What’s a French Rolling Pin?

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The French rolling pin is a popular kitchen tool for bakers due to its tapered ends and lack of handles, allowing for better precision and easy care. While typically made of wood, plastic and marble options are available but may not be as durable. It is not known why it is called French, but many French chefs prefer it.

The French rolling pin is a useful kitchen tool for bakers, especially those who enjoy making pastries, rolling out sugar cookies, or making shaped breads and buns. The standard pin is usually 2 inches (5.08 cm) or less in diameter and can come in various lengths; 18 inches (45.72 cm) tends to be the most popular length. What differentiates it from other bricks is that it has no handles and is tapered at each end. It is essentially a round stick, usually made of wood, of a certain thickness.

Many people who bake regularly say they prefer the French rolling pin over other types because you get a “feel” for the dough better with one. The weight you place on the pivot is not affected by whether you touch the rollers or handles. This can correspond to greater precision in rolling out pasta or other types of dough.

Others like the easy care of the French rolling pin. Once you’ve used it, just give it a quick wash with some soap and water. You shouldn’t scrub it excessively or apply excess soap. Instead just give it a quick wash and let it dry. These rolling pins are usually made of wood, and excessive scrubbing can cause the wood to rot or warp over time, which can affect how well the pin works. Never put a wooden rolling pin in the dishwasher.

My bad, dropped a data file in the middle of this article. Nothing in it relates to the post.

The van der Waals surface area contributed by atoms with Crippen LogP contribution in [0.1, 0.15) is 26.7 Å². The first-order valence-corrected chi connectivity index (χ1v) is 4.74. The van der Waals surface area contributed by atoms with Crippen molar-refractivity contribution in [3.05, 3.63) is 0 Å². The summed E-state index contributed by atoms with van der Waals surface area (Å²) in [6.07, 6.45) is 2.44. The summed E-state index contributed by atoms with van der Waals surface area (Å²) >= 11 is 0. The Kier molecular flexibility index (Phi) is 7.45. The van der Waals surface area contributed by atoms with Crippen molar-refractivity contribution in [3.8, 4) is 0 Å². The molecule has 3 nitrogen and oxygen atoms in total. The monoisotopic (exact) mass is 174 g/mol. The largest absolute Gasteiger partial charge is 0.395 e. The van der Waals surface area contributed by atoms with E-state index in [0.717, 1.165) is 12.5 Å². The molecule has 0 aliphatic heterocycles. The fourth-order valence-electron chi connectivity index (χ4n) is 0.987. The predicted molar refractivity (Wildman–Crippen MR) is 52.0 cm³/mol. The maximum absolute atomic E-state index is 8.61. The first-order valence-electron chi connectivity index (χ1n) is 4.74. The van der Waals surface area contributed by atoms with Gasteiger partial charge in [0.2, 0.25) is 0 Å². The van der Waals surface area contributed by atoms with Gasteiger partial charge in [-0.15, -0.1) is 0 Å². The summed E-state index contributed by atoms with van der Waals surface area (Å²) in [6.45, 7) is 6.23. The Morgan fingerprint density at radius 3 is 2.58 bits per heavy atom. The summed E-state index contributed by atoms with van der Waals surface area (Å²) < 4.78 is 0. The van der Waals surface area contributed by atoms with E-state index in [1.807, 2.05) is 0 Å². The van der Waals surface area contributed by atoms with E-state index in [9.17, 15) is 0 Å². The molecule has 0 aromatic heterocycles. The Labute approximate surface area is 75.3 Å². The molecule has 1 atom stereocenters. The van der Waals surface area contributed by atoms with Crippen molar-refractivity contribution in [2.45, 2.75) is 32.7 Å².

Because durability can be an issue if your rolling pin isn’t properly cared for, there are some plastic, silicone, and marble pins made in the French rolling pin style. These can be a little heavier and many find them inferior to the wooden styles. Some can be quite expensive, while the average French wooden rolling pin is relatively inexpensive.

There are some things you shouldn’t use the French rolling pin for. Many recipes will tell you to use the bricks to crack nuts or seeds, either by tapping them with the pin or by repeatedly rolling the pin across them. This can cause wood marking in the wood and as a result, make the dowel dough easier. Food processors, or old bricks that have been replaced by the new rolling pin, are better choices for crushing tough ingredients.

It is not clear why this rolling pin is considered French. There is little history as to when or where the pin was designed. It is certainly the case that many French chefs prefer these pins. Cooks who like them cite not only the “feel” of the dough, but also the relative ease with which these bricks can be manipulated.

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